His story fits right into that self-flattering conservative narrative of frustration. Walker didn’t try to charm Wisconsin’s liberal establishment with some Kenny G-soft-jazz conservatism; he threw liberals into a dark cramped room and turned Metallica up to 11. He stood for what the movement believed in, and he won not just an election, but a structural reform of Wisconsin’s politics that tips the game-board in a conservative direction. He expanded school-choice initiatives. He did not set up an ObamaCare exchange in Wisconsin, rejecting federal dollars. He signed a Voter ID law. And then he won re-election in a state that went for Obama by 7 points.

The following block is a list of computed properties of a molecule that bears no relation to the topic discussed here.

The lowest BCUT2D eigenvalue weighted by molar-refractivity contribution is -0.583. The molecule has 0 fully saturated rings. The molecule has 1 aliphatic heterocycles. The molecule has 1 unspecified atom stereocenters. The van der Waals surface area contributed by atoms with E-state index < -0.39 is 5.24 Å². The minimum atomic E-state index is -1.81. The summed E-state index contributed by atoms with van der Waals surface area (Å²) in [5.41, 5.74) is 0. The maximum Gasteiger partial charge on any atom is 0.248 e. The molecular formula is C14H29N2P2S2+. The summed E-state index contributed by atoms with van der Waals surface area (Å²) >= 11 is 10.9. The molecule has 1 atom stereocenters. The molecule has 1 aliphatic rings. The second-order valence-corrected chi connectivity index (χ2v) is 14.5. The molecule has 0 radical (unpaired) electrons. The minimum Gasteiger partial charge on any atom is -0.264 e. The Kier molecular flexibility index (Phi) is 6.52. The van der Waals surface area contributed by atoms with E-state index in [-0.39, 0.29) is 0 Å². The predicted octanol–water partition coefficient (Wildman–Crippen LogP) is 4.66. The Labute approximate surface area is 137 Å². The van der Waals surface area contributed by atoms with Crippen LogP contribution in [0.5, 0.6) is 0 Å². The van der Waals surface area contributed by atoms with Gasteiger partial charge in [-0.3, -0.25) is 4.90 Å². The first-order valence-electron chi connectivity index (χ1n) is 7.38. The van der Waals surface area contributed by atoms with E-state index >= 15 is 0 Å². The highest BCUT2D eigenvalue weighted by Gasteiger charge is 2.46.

This is the story that “movement” people of any type like to hear: if you show your backbone, explain yourself clearly and loudly, the people will rally behind you.
This isn’t to say that Walker doesn’t have challenges. Although the conservative movement’s views are widely shared across the party, the movement is not identical to the GOP. National parties tend to be more forgiving of (and even anxious to have) an unorthodox candidate after eight years of exile from the White House. This leaves an opening for a Jeb Bush, or if every butterfly across the globe flaps just right, a Rand Paul.